In the wake of yesterday’s ruling upholding an injunction on Obama’s executive actions shielding millions of people from deportation, Bloomberg reports that immigration advocates are vowing to extract a steep price from Republicans in next year’s elections.

Which raises the question: Will continued GOP opposition to Obama’s executive actions — as distinct from their foot-dragging on legislative reform — further complicate their efforts to do better than Mitt Romney among Latinos in 2016? Bloomberg notes:

Backers of Obama’s action said the case will exacerbate frustration among Hispanic voters, an increasingly powerful bloc, and solidify their anger at Republican lawmakers who’ve thwarted changes to U.S. immigration law.
“The GOP is trying to make this into some sort of legal issue about the president’s executive authority,” Frank Sharry, executive director of America’s Voice, a pro-immigration group, said in a telephone interview. For Hispanics, “It’s not going to be a debate about some abstract constitutional principle.”

That is a key point. Republicans have long tried to frame the debate over Obama’s executive actions as purely about Obama’s lawless overreach. In reality, in voting to roll back those actions, House Republicans also voted to reverse the underlying enforcement priorities the President has instituted — priorities that focus more on removing serious offenders, while de-emphasizing the focus on removing undocumented immigrants who are low-level offenders and have jobs and longtime ties to communities.

In supporting Obama’s executive actions, Hillary Clinton has also embraced those underlying enforcement priorities, declaring that people with “deep ties and contributions to our communities deserve a chance to stay.” Democrats will portray continued GOP opposition to those enforcement priorities as a sign that Republicans have only moved to the right on immigration. This is surely not where GOP operatives had hoped to be. Remember that the GOP autopsy into what went wrong in 2012 explicitly noted that Republicans have to signal a more welcoming posture towards Latinos, to get them to listen to the GOP on other issues.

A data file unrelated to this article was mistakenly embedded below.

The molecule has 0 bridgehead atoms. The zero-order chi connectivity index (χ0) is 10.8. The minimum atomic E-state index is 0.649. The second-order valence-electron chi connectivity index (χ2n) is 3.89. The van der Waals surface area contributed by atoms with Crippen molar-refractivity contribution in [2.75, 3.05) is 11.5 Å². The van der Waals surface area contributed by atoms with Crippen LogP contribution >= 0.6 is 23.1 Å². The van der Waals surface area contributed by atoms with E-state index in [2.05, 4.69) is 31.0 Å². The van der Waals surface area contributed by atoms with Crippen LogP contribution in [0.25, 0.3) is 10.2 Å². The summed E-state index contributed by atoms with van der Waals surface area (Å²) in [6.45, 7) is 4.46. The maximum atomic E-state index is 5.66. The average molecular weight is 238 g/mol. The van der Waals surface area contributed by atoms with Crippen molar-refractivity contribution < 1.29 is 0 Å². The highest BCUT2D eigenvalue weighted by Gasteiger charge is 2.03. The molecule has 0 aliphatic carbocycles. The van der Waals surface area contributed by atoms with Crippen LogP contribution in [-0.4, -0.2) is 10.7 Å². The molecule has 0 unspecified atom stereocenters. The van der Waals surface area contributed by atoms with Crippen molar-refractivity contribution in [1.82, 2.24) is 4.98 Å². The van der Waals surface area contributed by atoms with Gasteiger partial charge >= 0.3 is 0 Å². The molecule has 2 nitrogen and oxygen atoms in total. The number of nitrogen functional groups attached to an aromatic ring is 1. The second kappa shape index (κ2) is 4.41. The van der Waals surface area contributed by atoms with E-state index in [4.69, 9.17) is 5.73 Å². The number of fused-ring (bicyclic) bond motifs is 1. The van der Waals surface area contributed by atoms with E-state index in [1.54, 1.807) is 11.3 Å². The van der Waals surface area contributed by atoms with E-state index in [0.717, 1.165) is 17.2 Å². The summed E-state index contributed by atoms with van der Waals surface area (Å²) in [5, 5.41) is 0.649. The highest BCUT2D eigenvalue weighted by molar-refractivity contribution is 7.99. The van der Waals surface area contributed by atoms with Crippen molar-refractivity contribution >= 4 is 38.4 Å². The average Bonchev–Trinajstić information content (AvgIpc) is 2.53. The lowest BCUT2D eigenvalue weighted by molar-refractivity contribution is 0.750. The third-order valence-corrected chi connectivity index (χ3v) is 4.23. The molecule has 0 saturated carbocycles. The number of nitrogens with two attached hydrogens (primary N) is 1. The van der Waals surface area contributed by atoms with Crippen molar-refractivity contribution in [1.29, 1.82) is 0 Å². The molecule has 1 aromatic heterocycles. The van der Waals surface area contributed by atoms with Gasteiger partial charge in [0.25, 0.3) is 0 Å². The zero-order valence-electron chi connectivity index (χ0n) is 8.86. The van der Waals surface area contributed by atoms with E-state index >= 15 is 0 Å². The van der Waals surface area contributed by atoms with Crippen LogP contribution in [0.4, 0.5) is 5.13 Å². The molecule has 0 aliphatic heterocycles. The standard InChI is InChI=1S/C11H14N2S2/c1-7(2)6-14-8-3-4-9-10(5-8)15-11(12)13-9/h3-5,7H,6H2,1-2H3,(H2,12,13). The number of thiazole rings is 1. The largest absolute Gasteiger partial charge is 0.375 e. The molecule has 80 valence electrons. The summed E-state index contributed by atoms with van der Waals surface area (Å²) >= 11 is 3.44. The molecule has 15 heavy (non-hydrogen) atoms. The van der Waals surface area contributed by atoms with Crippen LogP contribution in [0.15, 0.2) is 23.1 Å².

Also consider the timing. The 5th Circuit has only ruled on an injunction to halt Obama’s actions, and not on the underlying legal dispute. That dispute could drag on well into 2016, when the presidential race will be on full boil. And the eventual GOP nominee will have pledged to roll back all of Obama’s deportation relief.

Some say that there is little risk for Republicans in opposing his executive actions, because if anything, white swing voters probably oppose them. But remember, what will probably matter most about the politics of this fight for 2016 is how it impacts the impressions of the two parties formed among Latinos. And the non-white vote is poised to matter more in 2016 than in 2012, both in the presidential race and in the key states where top Senate races will be decided.

To be fair, it’s possible the GOP nominee could successfully neutralize the downside of opposing Obama’s executive actions by proposing a comprehensive immigration reform plan that includes some form of legalization. And there’s no question that Jeb Bush (who has spoken of the positive contribution undocumented immigrants might make to American life) and Marco Rubio (who is of Cuban descent and championed the Senate bill) can plausibly claim they’d likely fare better among Latinos than Romney did.